A true statement of an artist
Lucy Harbron
13:40 14th June 2022

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Scores are tricky. Despite being a favourite form of so many musical icons, listeners never really know what to do with them. Are we supposed to listen along like they’re just another album in their discography? Or treat them as separate and different, like odd cousins to their real work? In the case of Perfume Genius, aka Mike Hadreas, Ugly Season feels essential to understanding the artist.

In a similar vein to artists like Nick Cave, Kate Bush and Keaton Henson — who have also tackled soundtracks and scores — this theatrical work feels like an important arm of Hadreas' legacy. Taking all the things we love about Perfume Genius, from the haunting vocals to the catching instrumentals, and giving them all a wider and braver landscape to explore, the chance to get a little weirder seems to have come like a relief to the artist.

While made to score the theatrical dance production The Sun Still Burns Here in collaboration with choreographer Kate Wallich and visual artist Jacolby Satterwhite, the album was written at the same time as his huge 2020 record Set My Heart On Fire Immediately. And with that in mind, the weird score makes so much sense. Being largely instrumental, there are moments in the score that seem to suggest ideas brewing that found a more realised and structured form on his album. The harsh orchestral sounds of ‘Just A Room’ and ‘Herem’ are reminiscent of the angry guitars on ‘Describe’, while the heavy use of strings on both the score and album seems to tie a direct string between them. So much of Ugly Season feels like it could’ve been slotted into the album as experimental interludes, but maybe the score itself was a necessary playground that will lead to stranger sounds in the future.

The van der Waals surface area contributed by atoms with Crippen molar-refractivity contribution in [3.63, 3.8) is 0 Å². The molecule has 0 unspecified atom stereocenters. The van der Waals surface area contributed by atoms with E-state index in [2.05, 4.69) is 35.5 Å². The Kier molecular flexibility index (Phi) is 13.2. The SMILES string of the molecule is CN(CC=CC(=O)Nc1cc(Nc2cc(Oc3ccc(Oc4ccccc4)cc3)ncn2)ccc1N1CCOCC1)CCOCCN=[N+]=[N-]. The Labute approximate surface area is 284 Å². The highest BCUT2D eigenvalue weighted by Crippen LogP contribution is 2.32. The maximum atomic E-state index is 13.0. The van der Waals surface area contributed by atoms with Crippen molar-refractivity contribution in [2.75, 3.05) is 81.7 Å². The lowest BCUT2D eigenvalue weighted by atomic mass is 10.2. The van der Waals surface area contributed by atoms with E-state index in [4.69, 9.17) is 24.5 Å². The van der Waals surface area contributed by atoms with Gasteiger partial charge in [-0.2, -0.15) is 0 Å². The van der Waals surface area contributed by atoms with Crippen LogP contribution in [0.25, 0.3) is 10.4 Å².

Either way, Ugly Season speaks to a confidence and fun in Perfume Genius. While being a purposeful and controlled chaos, the crazy highs and lows throughout feel freeing and visceral. It’s the opposite of nonchalance, as every sound feels heavy with the weight of whole-body intention and excitement. With every beat, you can hear just how much Ugly Season inspired him, like the creak of a door opening up to a whole new world of audial opportunity. 

Designed to accompany a dance performance, the album collapses and comes back together. Moving between the formlessness of largely instrumental tracks like ‘Cenote’ and ‘Teeth’, into something solid and recognisable, moments of pure Perfume Genius avant-pop poke through. Taking shape with strong melodies in unexpected moments, the 2019 tracks 'Pop Song' and ‘Eye In The Wall’ sit in the score perfectly, offering something structured and realised. Regularly providing solid rafts of recognisable ‘music’ in a sea of sound, this is what makes this score so approachable, keeping it tied closely enough to the Perfume Genius identity to allow it to float. 

But it feels silly to even attempt to discuss the merit of the album, as though my measly little view could attempt to speak on a piece of music made purposefully for art as opposed to the regular stream-focussed success. Beyond people's enjoyment and fan reception, Ugly Season is a powerful, bold move, especially coming as his first proper release since the huge acclaim of Set My Heart On Fire Immediately. Shrugging off the pressure regarding what he would deliver next, what would keep the momentum going, what the fans would want — deciding to do something so avant-garde and so heavily art-focussed is a brave move and so perfectly Perfume Genius. 

Ugly Season arrives 17 June via Matador Records.

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Photo: Press